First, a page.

Beauty Packaging's Editor, Jamie Matusow, speaks to Sophie Maxwell, Global Futures Director, Pearlfisher, about the business of Color Cosmetics -- and upcoming trends.
Beauty Packaging: What trends do you see? Is the market evolving?
Sophie Maxwell: The exciting shift is that above all, we are truly realizing the holistic and transformative power of beauty -- as it infiltrates and influences so many more aspects of our lives.
After the cultural change that has happened in the last couple of decades, to a more democratic, individual and less ‘perfect’ aspiration, there is also noticeable blurring of categories.
The emphasis on cleaner beauty products and rich visual content is naturally dictating a new vibrancy and celebration of color in the brands we gravitate towards and buy. In addition, there is a shift to get even closer to nature through formulations, packaging, and color as we look to the beauty industry to give us access to ‘nature and nurture’ in more innovative ways.
BEYOND CLEAN – The clean trend has almost become a given. We are looking for closer to nature products and obviously think of skincare, and changing processes including reducing water content in formulations.
But the onus is also on color to find new ways to get back to nature and more natural formats. Even traditionally toxic sectors such as nail polish have revised formulations and are becoming more natural like the vegan nail polish brand, Soignè and its hugely popular ‘Eau’ shade, reminiscent of the sky on a summer’s day.
NUTURING NATURE – The increasingly preferred active and new natural ingredients we are seeking in our chosen formulations will also inform different color palettes.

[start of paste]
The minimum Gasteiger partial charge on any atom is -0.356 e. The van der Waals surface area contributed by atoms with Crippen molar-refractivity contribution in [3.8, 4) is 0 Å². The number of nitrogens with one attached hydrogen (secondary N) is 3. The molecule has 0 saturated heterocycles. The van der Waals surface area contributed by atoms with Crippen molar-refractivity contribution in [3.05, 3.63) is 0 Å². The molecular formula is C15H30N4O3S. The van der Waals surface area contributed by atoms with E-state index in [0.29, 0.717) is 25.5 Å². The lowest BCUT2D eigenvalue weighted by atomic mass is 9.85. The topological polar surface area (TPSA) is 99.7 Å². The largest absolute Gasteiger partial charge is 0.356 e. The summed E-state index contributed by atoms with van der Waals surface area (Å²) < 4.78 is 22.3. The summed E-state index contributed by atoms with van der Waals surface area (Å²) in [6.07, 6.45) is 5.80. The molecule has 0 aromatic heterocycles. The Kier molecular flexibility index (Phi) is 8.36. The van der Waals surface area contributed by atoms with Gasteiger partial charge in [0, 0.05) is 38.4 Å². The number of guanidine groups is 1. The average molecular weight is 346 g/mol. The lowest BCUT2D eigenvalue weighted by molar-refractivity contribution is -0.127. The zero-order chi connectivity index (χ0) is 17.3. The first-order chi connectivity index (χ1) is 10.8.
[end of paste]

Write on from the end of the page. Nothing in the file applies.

We won’t just be seeking nudes and earthy tones, we will be looking for more blues, and greens, as we feel inspired by the oceans and landscape as we try to better re-connect with the world around us and make a better planet.
It’s definitely a marked shift to think of brands as being the medium through which we experience nature, but in a world where we now spend 90% of our lives indoors, there is a huge move to bring the outside in and this is a huge opportunity for beauty.
CAPTURING IMAGINATION -- Beyond a product trend, we are seeing brands either becoming more purposeful or more considered, as they help us find ways to tap into higher ideals or a more spiritual state or feeling.
Swedish brand, Manasi 7 defines itself as the seven mantra beauty brand – slow, select, pure, natural, simple, symbiotic and contemporary – with muted, natural, clean white packaging reflecting its natural and wild harvested ingredients, but allowing a host of intense shades to break through. One example is ‘All Over Color’ in Heliotrope, which is “a blueish purple for the daring yet sophisticated look”. Each color and product online has its own application tips and summons a mood around the color but is very much open to personal interpretation and interaction.
BP: What are consumers most looking for in this category?
SM: Clean, conscientious, customized and convenient will still continue to stay right at the top of customers’ lists but, as we enter a new decade. The potential of new possibility is absolutely front of mind and should once again propel us into an exciting unknown in terms of what we are looking to experience through color choices and experiences.
Those launches, new formulations, services and packaging that can now take beauty and color to a new level -- to capture an idea, feeling, emotion, -- and find a way to exploit all the senses. Or, create a new sense of connection – in a simple, easy and straight-forward way. These will be right out in front as 2020 takes us forward.
BP: What do brands need to keep in mind when developing products/packaging?
SM: Drawing on the power of possibility, brands should look for new ways to give their customers a new experience or interaction that takes them beyond just product. A refresh of ‘color me happy’ for a new decade and generation.